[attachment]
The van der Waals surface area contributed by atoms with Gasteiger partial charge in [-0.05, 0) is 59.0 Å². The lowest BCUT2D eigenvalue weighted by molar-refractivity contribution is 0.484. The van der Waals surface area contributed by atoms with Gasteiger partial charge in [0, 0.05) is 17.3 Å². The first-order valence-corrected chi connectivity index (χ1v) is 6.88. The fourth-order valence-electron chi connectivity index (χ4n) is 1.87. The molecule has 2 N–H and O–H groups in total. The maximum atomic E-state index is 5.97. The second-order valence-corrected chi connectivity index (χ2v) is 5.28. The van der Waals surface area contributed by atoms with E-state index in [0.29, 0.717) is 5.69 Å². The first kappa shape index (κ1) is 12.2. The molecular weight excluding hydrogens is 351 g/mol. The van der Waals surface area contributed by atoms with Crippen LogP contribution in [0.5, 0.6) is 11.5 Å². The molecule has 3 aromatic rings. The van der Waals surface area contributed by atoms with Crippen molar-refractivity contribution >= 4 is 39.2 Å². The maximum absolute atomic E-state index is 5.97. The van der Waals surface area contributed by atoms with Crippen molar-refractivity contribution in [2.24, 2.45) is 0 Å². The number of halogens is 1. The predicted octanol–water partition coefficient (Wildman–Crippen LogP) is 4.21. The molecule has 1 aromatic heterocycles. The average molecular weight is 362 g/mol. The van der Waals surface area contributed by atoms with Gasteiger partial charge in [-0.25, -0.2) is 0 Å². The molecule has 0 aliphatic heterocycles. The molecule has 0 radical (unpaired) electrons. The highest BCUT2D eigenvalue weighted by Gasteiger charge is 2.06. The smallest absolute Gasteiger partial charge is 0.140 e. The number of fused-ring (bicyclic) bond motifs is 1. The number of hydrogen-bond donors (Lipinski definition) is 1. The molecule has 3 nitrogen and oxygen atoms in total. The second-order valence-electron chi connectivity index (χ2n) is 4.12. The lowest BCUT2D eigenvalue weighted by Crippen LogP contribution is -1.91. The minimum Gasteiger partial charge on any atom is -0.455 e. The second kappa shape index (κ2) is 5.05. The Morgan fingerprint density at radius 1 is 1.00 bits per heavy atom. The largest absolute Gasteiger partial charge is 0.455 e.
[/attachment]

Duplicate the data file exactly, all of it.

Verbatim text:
The van der Waals surface area contributed by atoms with Gasteiger partial charge in [-0.05, 0) is 59.0 Å². The lowest BCUT2D eigenvalue weighted by molar-refractivity contribution is 0.484. The van der Waals surface area contributed by atoms with Gasteiger partial charge in [0, 0.05) is 17.3 Å². The first-order valence-corrected chi connectivity index (χ1v) is 6.88. The fourth-order valence-electron chi connectivity index (χ4n) is 1.87. The molecule has 2 N–H and O–H groups in total. The maximum atomic E-state index is 5.97. The second-order valence-corrected chi connectivity index (χ2v) is 5.28. The van der Waals surface area contributed by atoms with E-state index in [0.29, 0.717) is 5.69 Å². The first kappa shape index (κ1) is 12.2. The molecular weight excluding hydrogens is 351 g/mol. The van der Waals surface area contributed by atoms with Crippen LogP contribution in [0.5, 0.6) is 11.5 Å². The molecule has 3 aromatic rings. The van der Waals surface area contributed by atoms with Crippen molar-refractivity contribution >= 4 is 39.2 Å². The maximum absolute atomic E-state index is 5.97. The van der Waals surface area contributed by atoms with Crippen molar-refractivity contribution in [2.24, 2.45) is 0 Å². The number of halogens is 1. The predicted octanol–water partition coefficient (Wildman–Crippen LogP) is 4.21. The molecule has 1 aromatic heterocycles. The average molecular weight is 362 g/mol. The van der Waals surface area contributed by atoms with Gasteiger partial charge in [-0.25, -0.2) is 0 Å². The molecule has 0 aliphatic heterocycles. The molecule has 0 radical (unpaired) electrons. The highest BCUT2D eigenvalue weighted by Gasteiger charge is 2.06. The smallest absolute Gasteiger partial charge is 0.140 e. The number of fused-ring (bicyclic) bond motifs is 1. The number of hydrogen-bond donors (Lipinski definition) is 1. The molecule has 3 nitrogen and oxygen atoms in total. The second-order valence-electron chi connectivity index (χ2n) is 4.12. The lowest BCUT2D eigenvalue weighted by Crippen LogP contribution is -1.91. The minimum Gasteiger partial charge on any atom is -0.455 e. The second kappa shape index (κ2) is 5.05. The Morgan fingerprint density at radius 1 is 1.00 bits per heavy atom. The largest absolute Gasteiger partial charge is 0.455 e.